One of the first things I learned how to say when I moved to China was 买单 (mǎidān), the word for “the bill” or “pay the bill” when you’re at a restaurant. I can remember sitting outside in a Beijing hutong in the summer of 2007, still struggling with the tonality of the Chinese language and barking “màidàn” to a horrified server. Over two years later, of all things in Chinese, I thought that this was one of the key phrases that I had mastered, intoning it and thinking it just like a Chinese person would, thinking “buy” (买, mǎi) and “list” (单, dān) to myself when I asked for the bill. To my surprise, there is still another twist.
I recently came across the word 埋单 (máidān), literally “bury the list”, which means the same thing as 买单 (mǎidān). The sound of these two phrases are so close that it is difficult to distinguish which one is being said unless you listen very closely and the person saying them is speaking clearly. Yet there seems to be a world of difference in meaning if you consider what is being said.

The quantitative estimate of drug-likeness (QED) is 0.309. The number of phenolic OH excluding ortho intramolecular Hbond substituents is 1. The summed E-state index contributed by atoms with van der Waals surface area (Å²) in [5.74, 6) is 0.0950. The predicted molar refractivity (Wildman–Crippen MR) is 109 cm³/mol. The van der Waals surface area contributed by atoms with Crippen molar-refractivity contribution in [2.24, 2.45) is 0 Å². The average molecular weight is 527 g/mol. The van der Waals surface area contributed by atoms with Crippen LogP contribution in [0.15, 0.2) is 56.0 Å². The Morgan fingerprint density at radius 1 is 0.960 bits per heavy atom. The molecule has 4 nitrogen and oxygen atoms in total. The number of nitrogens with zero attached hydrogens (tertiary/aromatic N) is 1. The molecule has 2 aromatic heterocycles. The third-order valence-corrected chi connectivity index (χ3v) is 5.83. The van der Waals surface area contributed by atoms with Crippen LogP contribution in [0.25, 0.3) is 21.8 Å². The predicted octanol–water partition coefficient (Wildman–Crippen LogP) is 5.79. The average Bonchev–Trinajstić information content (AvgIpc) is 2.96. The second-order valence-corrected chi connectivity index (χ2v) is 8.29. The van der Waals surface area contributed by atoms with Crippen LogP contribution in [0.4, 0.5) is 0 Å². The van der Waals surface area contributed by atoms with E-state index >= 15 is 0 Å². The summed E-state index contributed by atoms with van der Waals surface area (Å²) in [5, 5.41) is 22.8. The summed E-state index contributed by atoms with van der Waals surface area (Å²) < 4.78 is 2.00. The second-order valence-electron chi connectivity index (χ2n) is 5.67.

What a strange idea! Paying at a restaurant as burying the proof of what is owed, laying to rest the obligation, ostensibly forever. Paying the bill appears to be a ritual associated with the kind of reverence one owes towards the dead, and true to the analogy, the Chinese are particular about paying the bill. Typically, one person treats everyone else, regardless of the occasion. The idea of everyone taking out money and laying it on the table while the bill is divided up is considered unsightly and barbaric. I’ve witnessed a number of waiters cringe as they watch a group of foreigners figure out the money after a banquet.
Perhaps this kind of solemnity explains the fact that 埋单 has a more expanded usage, meaning to take responsibility for something. Nciku gives the following example:
If the whole thing is bungled, you will be responsible.
I’ve started asking to “bury the list” when I check out of restaurants now. No one seems to notice the difference.